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What assets do the Bruins have for the trade deadline?

Published January 30, 2024 at 8:41 PM
As the All-Star break nears, the trade deadline is becoming increasingly significant, set to occur in roughly six weeks. It's time to evaluate where each NHL team stands and the strategic moves they should consider. Our focus now shifts to the Boston Bruins.

While they may not be as overpowering as they were in the previous season, the Bruins continue to be a formidable force in the NHL's regular season, closely competing for their second consecutive President's Trophy, a feat last achieved by the 2016-17 Washington Capitals. Despite their impressive regular-season performances in recent years, Boston hasn't advanced beyond the semi-finals in the playoffs since their defeat in the 2018-19 Stanley Cup Final against the St. Louis Blues. However, thanks to creating some long-term cap space last summer, the Bruins are now in a position to consider acquiring players with longer contracts, a strategy they haven't been able to employ for some time.

Upcoming Draft Picks
2024: BOS 1st*, BOS 4th, BOS 5th, BOS 6th
2025: BOS 1st*, BOS 3rd, BOS 5th, BOS 6th, BOS 7th

*On March 2, 2023, the Boston Bruins exchanged their 2024 first-round pick for assets with the Detroit Red Wings, applying a top-10 protection to the pick. Should this pick be within the top 10 in the 2024 NHL Draft, Detroit would instead receive Boston's unprotected first-round pick in 2025. Later, on July 9, 2023, the Red Wings made a conditional deal with the Ottawa Senators involving this draft pick. Detroit retained the choice to offer either their own or the Bruins' 2024 first-round pick to Ottawa, maintaining the initial top-10 protection clause.

With only eight draft selections over the coming two years, it seems improbable that the Bruins will leverage their draft assets for significant roster enhancements at the trade deadline. Given that Boston is likely not to have a pick until the fourth round of the 2024 NHL Draft, the team might aim to secure a lesser-known fourth- or fifth-round pick in upcoming trades, even while actively seeking to bolster their lineup.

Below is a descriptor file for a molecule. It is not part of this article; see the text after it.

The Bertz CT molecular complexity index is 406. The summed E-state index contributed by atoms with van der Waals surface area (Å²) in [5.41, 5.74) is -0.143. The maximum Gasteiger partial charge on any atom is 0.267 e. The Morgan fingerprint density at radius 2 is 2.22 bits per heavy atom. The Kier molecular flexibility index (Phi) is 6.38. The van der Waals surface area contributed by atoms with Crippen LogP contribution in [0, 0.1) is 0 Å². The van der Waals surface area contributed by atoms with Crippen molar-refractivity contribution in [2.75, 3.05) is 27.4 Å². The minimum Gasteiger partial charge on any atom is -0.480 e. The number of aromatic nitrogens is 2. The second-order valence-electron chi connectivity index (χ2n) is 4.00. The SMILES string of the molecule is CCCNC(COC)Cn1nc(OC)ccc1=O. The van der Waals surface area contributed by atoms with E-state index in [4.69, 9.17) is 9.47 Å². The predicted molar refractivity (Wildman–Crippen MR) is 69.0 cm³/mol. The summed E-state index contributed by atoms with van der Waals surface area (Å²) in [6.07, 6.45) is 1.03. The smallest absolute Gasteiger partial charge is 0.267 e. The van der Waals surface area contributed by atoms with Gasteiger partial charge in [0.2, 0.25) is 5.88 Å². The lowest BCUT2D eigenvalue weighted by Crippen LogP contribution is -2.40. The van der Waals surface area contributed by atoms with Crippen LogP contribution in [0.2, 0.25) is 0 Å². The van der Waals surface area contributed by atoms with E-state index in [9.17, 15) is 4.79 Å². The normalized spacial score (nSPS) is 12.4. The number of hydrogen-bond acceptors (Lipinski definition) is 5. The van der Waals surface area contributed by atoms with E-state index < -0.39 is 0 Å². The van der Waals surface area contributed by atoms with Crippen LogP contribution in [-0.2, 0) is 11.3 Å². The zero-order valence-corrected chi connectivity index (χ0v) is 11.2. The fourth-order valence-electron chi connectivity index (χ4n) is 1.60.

Additionally, the Bruins' need for young, cost-effective players suggests they might be reluctant to trade prospects like Matthew Poitras, Mason Lohrei, Georgii Merkulov, or John Beecher, considering their vital role in the franchise's future. However, Boston's main advantage lies in their substantial long-term cap space after this season. In pursuing a player with an ongoing contract, the Bruins could potentially offer up some current roster players without significantly impacting their long-term plans.

Boston is in a unique and advantageous position with two All-Star goalies, each capable of starting in every game. This puts the Bruins in a strong position to possibly trade one of them to strengthen other areas of their roster. Linus Ullmark, earning $5MM annually for this and the next season, has had an impressive run with a 15-6-2 record in 24 games, a .913 save percentage, and a 2.78 GAA. Conversely, Jeremy Swayman, who will be arbitration-eligible next summer, has been among the league's top goalies, boasting a 16-3-7 record in 27 games, a .924 save percentage, and a 2.30 GAA.

Beyond their goaltending surplus, the Bruins might consider proposals for Jake DeBrusk, who will become an unrestricted free agent at the end of the season. As a consistent goal scorer, DeBrusk has tallied 12 goals and 25 points in 47 games this season. It wouldn't be shocking if Boston explored a deal with DeBrusk as a key component, especially if he's open to signing an extension with the team acquiring him.

Source: .prohockeyrumors
January 30   |   233 answers
What assets do the Bruins have for the trade deadline?

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